Cult Watch Novels and The Post Office
The Program is basically an infilitrate-and-rescue thriller, with a fairly standard nice-troubled-violent hero-cop who rather predictably has fallen into trouble with his superiors. He contracts his services--for this one job--to a kind of ad hoc committee that includes his old division and a cranky self-involved millionaire father who wants his step-daughter extracted from a mind-control cult. The mind-control cult resembles the Scientologists, basically, but with a vastly accelerated schedule of conversion and a sex-obsessed Dear Leader.
The descriptions of how cults like this use atmosphere and body rhythms to screw people up are quite interesting. Apparently, the key factors in a convention-style event are: manipulating people's sense of time, ambient temperature, releasing normal inhibitions, abusive role-playing, and extracting confessions that can then be used to tug at your mental strings. Hurwitz also conveys the schizophrenia of cultists who can ardently and totally believe in the truth of their practices, while simulteneously creating elaborate and deceptive illusions for new adherents.
It's a smart genre thriller that involved some research to make. But what really caught my eye in the book wasn't the cult. It was the postmaster.
Let me explain. The police have a hell of a time justifying an intervention into the cult compound because, apparently, you can abuse consenting adults to your heart's content. (The S&M community has also figured out a legal strategy.) So the plot will eventually turn around a misdemeanor offense. Hurwitz chooses mail fraud, and to explain the crime, Hurwitz creates a USPS zealot, a man defined and obsessed by his profession just like in the best Dickensian novels. The postmaster doesn't interact with the other characters so much as he harranges everyone.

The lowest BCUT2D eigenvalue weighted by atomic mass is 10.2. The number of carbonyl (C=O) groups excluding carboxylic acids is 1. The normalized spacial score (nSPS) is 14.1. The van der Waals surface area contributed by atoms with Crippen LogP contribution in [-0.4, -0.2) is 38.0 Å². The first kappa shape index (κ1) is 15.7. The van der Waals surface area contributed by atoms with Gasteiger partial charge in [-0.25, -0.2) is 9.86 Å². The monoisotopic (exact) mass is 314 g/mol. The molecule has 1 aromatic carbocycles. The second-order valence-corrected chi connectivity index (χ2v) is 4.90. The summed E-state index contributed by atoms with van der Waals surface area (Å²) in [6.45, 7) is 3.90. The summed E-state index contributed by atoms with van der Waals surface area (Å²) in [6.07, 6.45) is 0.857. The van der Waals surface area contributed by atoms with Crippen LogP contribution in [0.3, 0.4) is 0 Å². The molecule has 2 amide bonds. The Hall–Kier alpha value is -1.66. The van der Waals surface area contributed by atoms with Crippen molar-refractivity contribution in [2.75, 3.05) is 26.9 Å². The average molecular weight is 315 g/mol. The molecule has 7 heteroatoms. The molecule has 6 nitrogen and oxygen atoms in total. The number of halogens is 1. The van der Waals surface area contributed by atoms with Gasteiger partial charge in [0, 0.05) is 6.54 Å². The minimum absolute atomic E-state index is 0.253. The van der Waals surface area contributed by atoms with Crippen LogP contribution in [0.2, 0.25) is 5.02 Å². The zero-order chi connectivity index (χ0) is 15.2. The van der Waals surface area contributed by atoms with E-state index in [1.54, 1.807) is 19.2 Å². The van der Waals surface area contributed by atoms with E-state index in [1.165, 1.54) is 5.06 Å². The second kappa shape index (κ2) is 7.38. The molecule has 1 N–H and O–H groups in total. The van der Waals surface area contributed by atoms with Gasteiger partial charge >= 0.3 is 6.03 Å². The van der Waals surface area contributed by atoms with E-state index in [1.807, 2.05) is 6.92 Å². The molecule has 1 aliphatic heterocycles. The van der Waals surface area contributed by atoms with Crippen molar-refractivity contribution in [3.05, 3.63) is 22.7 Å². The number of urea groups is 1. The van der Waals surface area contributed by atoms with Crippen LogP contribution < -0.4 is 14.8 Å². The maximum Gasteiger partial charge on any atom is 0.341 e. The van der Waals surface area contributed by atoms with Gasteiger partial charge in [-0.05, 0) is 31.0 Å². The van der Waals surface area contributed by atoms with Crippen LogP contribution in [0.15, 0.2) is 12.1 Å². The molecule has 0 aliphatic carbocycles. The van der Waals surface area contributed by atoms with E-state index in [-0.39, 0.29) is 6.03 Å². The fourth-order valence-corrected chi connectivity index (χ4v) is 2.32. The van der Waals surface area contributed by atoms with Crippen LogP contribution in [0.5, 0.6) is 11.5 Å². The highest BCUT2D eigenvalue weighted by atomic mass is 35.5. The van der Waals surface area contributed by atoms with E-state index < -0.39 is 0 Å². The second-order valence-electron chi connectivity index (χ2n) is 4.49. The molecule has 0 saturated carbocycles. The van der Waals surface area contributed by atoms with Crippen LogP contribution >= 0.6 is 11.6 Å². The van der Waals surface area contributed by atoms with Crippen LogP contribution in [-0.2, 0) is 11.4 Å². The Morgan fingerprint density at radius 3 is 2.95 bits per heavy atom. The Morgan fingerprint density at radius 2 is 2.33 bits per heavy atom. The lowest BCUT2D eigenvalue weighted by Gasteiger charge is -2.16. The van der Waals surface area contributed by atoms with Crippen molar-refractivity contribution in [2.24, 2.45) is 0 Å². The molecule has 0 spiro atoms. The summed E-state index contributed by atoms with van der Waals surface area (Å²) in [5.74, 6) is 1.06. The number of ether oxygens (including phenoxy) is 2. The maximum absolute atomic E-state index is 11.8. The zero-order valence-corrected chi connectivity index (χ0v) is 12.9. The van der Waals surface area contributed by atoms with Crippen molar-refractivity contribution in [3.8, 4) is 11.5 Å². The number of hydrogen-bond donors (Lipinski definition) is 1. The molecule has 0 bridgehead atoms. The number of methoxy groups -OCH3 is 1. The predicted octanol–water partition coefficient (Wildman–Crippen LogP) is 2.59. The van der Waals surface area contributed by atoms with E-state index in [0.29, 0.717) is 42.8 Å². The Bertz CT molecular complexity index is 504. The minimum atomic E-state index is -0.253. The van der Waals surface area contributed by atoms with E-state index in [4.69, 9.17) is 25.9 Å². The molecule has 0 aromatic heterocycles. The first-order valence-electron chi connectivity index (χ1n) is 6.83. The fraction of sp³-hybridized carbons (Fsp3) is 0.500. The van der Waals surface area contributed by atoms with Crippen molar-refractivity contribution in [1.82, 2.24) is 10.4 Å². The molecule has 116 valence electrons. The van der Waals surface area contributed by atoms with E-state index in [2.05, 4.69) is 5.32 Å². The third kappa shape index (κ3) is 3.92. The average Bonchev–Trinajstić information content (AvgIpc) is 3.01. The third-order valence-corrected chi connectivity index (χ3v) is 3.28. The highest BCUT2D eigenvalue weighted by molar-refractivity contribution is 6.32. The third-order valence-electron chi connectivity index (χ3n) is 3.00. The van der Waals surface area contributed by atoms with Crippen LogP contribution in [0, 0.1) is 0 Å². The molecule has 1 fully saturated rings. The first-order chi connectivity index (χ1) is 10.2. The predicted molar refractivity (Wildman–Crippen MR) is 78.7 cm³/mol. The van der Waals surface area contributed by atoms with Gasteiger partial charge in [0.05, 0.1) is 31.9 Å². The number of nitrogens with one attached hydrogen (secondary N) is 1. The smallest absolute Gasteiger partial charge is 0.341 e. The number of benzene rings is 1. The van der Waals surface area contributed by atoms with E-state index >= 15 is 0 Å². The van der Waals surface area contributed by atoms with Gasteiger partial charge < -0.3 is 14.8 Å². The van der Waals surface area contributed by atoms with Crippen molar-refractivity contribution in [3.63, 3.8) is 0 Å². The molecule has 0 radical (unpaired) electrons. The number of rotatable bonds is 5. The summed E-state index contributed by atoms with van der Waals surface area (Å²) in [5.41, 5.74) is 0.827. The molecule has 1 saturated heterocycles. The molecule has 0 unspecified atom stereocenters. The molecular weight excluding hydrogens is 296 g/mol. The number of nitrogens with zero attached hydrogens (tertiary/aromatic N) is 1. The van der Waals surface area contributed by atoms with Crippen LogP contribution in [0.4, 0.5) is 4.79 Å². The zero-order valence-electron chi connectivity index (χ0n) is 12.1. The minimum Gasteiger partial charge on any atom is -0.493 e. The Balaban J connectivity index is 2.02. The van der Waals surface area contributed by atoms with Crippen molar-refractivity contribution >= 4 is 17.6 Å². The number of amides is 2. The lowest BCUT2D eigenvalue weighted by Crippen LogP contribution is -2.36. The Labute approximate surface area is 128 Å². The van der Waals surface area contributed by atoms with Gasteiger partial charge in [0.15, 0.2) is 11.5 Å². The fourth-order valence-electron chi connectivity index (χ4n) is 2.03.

And his soapbox creed is one that does deserve more respect. The USPS is faster than the French Poste, cheaper than the German Post, and more consistent than any of the private delivery services in the US. The Postmaster points out that a 37-cent stamp will get you a letter from the Florida to Alaska--a vast continent of service--and a legally enforced contract between the sender and the post office that that letter will be delivered to the addressee. The mere fact that the Post Office bothers to maintain a dead letter office, sorry, Mail Recovery Center, instead of automatically chucking out mail that can't reach either an addressee or a sender, speaks volumes about the seriousness with which it approaches its task.
Speaking of dead letter offices, to bring in the mail service as Hurwitz does is also a cool high-literary nod. It's an uninsistent thriller-version of Melville and Pynchon's themes, even if its spokesperson is principly characterized by his insistence.
Anti-cult thrillers are neat enough, but what I really want is more mail literature! More!